Re: [css3-2d-transforms] matrix animation

> On 26/03/2009, at 6:45 AM, Dean Jackson wrote:
> > Olaf,
> >
> > On 26/03/2009, at 12:49 AM, Dr. Olaf Hoffmann wrote:
> >> I think, it is not a good idea, that a matrix is decomposed in an
> >> (arbitrary)
> >> set of other transformations for animation purposes, because:
> [snip your points]
> >> To resume, I suggest to skip the decomposition idea completely. This
> >> avoids mathematical problems and paternalism of authors.
> >
> > We strongly disagree. We came to this approach for a few reasons:
> [snip my reply]
> If you wanted more proof here's an example from the apple engineer who
> implemented the decomposition:
> Imagine animating from [0.707 -0.707 0.707 0.707 0 0] to [0.707 0.707
> -0.707 0.707 0 0], which is an animation from 45 degrees to -45
> degrees. Without decomposition at 50% you have [0.707 0 0 0.707 0 0],
> which is a rotation of 0 degrees (this is correct) but with a scale of
> 0.707 (definitely incorrect)? You'd see a box rotate and shrink, then
> continue rotating and grow again. This would be even worse animating
> from 0 to 180 degrees, where the box would shrink to nothing at the
> 50% mark.
> Dean

I think, the main points are, that it can cause mathematical problems
and that there are applications for the matrix animation without 
decomposition as well, currently not accessible at all. Authors should 
at least have the choice, what happens and of course the mathematical 
problems with the possibly missing inverse have to be avoided 
somehow within the decomposition approach. 
In general I do not dislike the idea of decomposition as an additional
feature to the simple interpolation between two matrices, then authors
have even more the choice, what they really want. However in case
this is not possible, authors have already the possibility to provide a
complete set of transformations, then they should have the possibility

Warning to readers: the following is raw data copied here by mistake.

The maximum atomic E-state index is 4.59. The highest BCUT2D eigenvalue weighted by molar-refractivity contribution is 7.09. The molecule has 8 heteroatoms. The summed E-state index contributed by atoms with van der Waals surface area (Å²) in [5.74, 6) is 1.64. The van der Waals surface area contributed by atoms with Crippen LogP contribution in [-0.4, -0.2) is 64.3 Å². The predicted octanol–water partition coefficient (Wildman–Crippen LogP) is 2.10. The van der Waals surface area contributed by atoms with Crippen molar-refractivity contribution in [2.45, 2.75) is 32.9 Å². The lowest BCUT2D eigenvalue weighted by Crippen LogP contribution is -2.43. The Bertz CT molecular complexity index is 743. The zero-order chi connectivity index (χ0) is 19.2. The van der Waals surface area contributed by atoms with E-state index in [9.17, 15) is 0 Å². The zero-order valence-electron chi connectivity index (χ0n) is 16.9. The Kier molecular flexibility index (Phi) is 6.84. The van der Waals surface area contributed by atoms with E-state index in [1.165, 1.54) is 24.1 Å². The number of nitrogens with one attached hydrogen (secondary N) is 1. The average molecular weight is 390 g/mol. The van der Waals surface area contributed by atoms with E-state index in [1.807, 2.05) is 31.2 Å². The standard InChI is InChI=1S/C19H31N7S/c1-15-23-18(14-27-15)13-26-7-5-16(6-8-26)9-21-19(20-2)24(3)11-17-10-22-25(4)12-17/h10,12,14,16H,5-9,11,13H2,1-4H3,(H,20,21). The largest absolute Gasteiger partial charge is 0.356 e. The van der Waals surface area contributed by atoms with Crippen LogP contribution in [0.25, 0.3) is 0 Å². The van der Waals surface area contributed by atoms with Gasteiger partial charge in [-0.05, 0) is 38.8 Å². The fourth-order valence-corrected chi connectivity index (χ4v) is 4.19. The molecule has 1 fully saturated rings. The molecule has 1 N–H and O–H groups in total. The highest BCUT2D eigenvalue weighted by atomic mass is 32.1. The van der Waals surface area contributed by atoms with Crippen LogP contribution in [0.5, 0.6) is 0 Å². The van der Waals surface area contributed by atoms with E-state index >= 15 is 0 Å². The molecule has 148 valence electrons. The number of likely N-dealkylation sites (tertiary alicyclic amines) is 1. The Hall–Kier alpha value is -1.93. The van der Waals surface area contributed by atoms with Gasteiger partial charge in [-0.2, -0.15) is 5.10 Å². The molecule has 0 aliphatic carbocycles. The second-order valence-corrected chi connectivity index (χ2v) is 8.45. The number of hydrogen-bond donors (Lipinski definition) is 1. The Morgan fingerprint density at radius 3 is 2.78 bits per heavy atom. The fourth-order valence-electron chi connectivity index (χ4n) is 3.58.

too to interpolate between matrices. 

I think, no author will compute from a set of transformations a matrix,
write it down and expect, that the original set is reconstructed by the
viewer for the animation - and the suggested method will not manage
this anyway. If the author writes down this set, this is transparent and
understandable for him/her and this is, what will happen in most
cases anyway.
Error management for illformed combinations is another problem,
but this is not very interesting for authors, because typically they
do not want to publish errors intentionally, therefore a visible indication
for a stupid notation will be much more useful for authors as a
composition/decomposition mechanism to hide such errors - 
for example no animation at all, if initial and final set do not fit 
together. This will trigger authors to fix errors instead of assuming, 
that everything works.

That matrix animation is not possible currently in SVG without some
complicated tricks is annoying enough. And I tested the animation 
behaviour for the matrix case in SVG and it works as expected - 
at least for me. Simple possible applications are for example 
animated IFS (iterated function systems).
And I think, there will be no surprises for 3D (4x4 matrices) as well
for such application - but of course it looks quite different than such
a decompostion, that is the reason, why it is a quite different 
interesting feature.

In the example above you automatically think about rotation - why?
There is nothing incorrect or looking strange if you do not have those
other transformations or concepts in mind. If you need a rotation, you
can use rotate etc, not matrix, obviously it is inefficient to simulate a
rotation with something like a values animation with a lot of matrices.
In the same way it is inefficient to simulate a matrix animation with 
a huge number of values animations of a set of other transformation,
what is possible, but not very useful if one can specify a matrix directly.
If this is decomposed, authors need a large set of explicitly noted
interpolation values to express, what they really want, resulting in
something like 10 to 20 values per second animation.


Received on Thursday, 26 March 2009 11:07:02 UTC